Because I have already gone through a couple of flight miles with a wheelchair and experienced some weird things here are some tips.

Flight trips with wheelchair made easy!

When booking at your travel agency specify already any required medical devices with indication of size and weight, and if required additional assistance at the airport. Medical devices will be transported free of charge anywhere.
It came to my attention that if you need to take along any hard drugs, especially at the entry of the United States, a medical certificate and a lot of time is required.

At the check-in, approach an airport employee and get to the check-in counter with him from the side without any bad conscience, independent of the length of the queue.
Alternatively there is a “handicapped meeting point” in the terminals with an assistance button, after pressing of which a professional wheelchair pusher is coming who will manage everything.

In Frankfurt it is allowed to sit in your own wheelchair until you reach the door of the aircraft. Usually you are the first passenger on the flight. Then you are carried by two “volunteers” in a small plane wheelchair which reminds a bit of a sack truck to your seat, and then the “dwarf tossing” to the window seat begins.

Now it is advisable to pray.
Will your own wheelchair find its way into the cargo bay of the same aircraft?
Will your wheelchair be available and navigable at the destination airport?

In order to avoid that your wheelchair will be treated like ordinary luggage at the destination airport, but hopefully will be brought to the exit of the plane instead there is a label:

Delivery at Aircraft.

This means for the luggage guys at the plane as much as: Please be so kind not to load the object adherent to the label on the luggage cart and leave it here!!!
Keep the labels, don’t throw them away, you might need them for the return flight.

Sometimes there are no more labels available, which might end up extremely annoying when you are still sitting in the plane, and the wheelchair is already lying on the bulky luggage belt in the terminal.

The airport employees around the world are trained so well, they even manage to fold a wheelchair with a rigid-welded frame.
Although I have a foldable wheelchair it has a cross bar to attach an electric wheelchair-tractive type Minitrac. What I have experienced with that, see older blog post.

When the luggage loaders tried to fold my wheelchair it ended with little crashes several times already. Meanwhile I have a reversible, bilingual label on the seat:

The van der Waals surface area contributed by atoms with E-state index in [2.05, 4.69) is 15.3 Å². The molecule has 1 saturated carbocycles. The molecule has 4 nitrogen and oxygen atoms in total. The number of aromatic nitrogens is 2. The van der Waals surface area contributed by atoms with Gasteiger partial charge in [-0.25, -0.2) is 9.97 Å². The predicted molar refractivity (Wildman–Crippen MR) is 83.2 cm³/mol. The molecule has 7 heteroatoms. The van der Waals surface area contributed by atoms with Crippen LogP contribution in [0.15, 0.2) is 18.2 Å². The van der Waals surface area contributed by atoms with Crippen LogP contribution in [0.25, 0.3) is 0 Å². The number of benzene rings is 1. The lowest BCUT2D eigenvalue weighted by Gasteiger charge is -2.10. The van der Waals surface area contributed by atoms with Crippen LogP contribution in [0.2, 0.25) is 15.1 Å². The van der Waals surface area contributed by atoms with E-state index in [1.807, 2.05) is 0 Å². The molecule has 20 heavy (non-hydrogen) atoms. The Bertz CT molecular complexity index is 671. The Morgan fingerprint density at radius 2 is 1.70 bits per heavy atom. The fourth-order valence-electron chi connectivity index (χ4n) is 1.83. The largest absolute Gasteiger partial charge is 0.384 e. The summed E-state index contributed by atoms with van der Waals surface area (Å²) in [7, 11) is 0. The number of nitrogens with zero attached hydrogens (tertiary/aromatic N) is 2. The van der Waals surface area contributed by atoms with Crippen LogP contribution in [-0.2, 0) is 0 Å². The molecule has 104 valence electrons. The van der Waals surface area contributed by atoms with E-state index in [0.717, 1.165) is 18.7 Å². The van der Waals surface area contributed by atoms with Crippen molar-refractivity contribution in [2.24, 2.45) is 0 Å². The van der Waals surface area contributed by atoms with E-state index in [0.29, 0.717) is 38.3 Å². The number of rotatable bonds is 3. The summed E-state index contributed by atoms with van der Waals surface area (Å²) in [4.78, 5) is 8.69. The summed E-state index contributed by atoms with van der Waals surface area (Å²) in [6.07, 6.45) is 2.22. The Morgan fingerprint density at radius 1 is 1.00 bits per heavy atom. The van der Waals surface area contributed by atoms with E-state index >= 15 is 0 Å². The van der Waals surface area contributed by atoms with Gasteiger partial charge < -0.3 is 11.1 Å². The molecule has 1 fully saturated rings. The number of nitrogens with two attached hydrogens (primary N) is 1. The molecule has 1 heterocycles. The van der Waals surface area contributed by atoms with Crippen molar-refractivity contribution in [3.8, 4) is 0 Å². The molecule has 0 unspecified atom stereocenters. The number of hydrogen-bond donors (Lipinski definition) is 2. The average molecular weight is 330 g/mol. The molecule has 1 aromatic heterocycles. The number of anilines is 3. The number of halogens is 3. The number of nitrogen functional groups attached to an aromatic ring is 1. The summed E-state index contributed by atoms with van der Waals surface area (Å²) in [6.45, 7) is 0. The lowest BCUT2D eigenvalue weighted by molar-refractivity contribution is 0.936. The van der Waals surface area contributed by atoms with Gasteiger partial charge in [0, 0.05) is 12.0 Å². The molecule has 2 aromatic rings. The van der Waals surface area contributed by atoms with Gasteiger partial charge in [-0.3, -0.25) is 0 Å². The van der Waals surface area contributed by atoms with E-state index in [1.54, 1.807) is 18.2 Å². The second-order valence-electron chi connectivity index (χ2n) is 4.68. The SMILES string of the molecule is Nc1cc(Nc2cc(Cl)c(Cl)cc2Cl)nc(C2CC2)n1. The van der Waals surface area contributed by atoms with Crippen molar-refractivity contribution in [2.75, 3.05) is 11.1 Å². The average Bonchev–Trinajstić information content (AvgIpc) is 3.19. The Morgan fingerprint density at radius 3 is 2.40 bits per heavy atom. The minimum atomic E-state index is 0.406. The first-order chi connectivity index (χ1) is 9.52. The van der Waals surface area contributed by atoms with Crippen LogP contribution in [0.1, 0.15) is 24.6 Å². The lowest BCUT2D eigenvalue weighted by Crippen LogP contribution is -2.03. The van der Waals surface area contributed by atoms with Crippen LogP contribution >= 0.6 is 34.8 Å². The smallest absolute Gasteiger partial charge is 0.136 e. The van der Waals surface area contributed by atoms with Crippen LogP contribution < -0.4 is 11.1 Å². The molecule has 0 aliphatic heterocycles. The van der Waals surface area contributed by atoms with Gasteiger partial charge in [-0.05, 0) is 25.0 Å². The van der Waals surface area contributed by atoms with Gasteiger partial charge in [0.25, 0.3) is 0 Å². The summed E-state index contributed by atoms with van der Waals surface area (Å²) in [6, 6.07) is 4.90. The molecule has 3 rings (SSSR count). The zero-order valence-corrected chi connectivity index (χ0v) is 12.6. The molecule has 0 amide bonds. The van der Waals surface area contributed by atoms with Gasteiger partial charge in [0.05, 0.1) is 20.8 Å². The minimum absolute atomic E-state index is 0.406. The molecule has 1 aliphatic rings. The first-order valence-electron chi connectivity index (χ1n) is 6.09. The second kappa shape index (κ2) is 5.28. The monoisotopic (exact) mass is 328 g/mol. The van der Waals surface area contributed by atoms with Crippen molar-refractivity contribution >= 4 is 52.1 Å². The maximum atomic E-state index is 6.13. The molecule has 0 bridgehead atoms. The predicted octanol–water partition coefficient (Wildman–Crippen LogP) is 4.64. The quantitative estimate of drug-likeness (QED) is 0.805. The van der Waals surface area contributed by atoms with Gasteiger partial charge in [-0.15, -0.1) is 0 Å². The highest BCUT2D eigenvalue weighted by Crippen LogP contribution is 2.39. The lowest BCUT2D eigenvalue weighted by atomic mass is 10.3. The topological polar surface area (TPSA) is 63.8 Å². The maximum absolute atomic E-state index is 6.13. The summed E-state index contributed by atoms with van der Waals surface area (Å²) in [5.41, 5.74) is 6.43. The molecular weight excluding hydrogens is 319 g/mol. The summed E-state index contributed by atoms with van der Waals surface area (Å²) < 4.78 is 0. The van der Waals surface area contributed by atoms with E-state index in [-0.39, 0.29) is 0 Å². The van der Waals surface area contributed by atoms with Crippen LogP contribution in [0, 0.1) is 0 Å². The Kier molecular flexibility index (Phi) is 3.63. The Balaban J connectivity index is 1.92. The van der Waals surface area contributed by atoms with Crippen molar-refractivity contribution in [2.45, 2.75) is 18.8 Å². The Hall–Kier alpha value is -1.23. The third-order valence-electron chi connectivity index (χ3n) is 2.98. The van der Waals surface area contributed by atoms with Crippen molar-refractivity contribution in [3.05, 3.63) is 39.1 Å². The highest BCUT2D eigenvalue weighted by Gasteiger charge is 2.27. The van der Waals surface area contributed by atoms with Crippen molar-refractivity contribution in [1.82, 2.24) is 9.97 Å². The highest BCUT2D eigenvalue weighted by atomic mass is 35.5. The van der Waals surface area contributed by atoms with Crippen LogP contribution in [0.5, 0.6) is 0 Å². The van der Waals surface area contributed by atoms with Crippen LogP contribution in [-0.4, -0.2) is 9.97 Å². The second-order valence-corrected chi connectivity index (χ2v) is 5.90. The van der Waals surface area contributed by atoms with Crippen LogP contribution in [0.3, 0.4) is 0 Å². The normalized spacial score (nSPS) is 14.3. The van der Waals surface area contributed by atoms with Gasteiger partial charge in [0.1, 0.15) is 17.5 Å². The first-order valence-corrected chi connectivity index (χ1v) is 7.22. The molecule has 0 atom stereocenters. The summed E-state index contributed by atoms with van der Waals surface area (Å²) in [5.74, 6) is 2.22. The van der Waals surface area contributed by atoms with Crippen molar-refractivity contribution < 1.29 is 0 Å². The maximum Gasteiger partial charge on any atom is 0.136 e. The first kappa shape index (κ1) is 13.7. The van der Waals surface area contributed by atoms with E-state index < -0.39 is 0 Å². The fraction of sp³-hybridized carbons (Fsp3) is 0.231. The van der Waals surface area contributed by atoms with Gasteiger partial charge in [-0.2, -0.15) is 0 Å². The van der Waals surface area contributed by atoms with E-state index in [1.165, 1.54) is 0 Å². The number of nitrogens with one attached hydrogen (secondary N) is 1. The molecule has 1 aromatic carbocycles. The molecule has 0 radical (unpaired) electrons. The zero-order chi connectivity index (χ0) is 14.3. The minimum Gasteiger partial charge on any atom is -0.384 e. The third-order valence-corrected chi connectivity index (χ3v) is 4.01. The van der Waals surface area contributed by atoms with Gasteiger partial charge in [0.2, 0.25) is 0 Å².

Wheelchair not foldable.

It helped the last two times.

I have another label to offer:

Handle with care!

It probably doesn’t help, but brightens the wheelchair up with its red and blue design.

You shouldn’t forget to remind a flight attendant approximately 30 minutes before landing that you are a wheelchair user.

The pilot then hopefully won’t forget the notification at the destination airport, and the probability to leave the aircraft in a reasonable time increases dramatically.

Have fun with your next flight trip!!!

When I think about it, maybe I should better take the boat after all!

Translator BL

Addendum to the fairy tale from June 29th

Monday, July 11th, 2011


Where are the 70.000 workers at Frankfurt Airport???

I would keep you up to date about my correspondence with Fraport (operating company of Frankfurt Airport) (see older blog post).

I received a reply to my e-mail quickly that the background needs to be investigated first which is quite reasonable, but which could last for a while due to holiday season.

I had to smile a little, again nobody was there…, which actually was my challenge* after the landing in June.
Enough whinging!!!

Yesterday a very nice lady from Fraport called me.
I was very surprised how exactly she had investigated this incident.
She expressed extraordinary understanding for my situation at that time and explained to me plausibly that there have been conversations with the responsible staff, and such a thing should not happen again.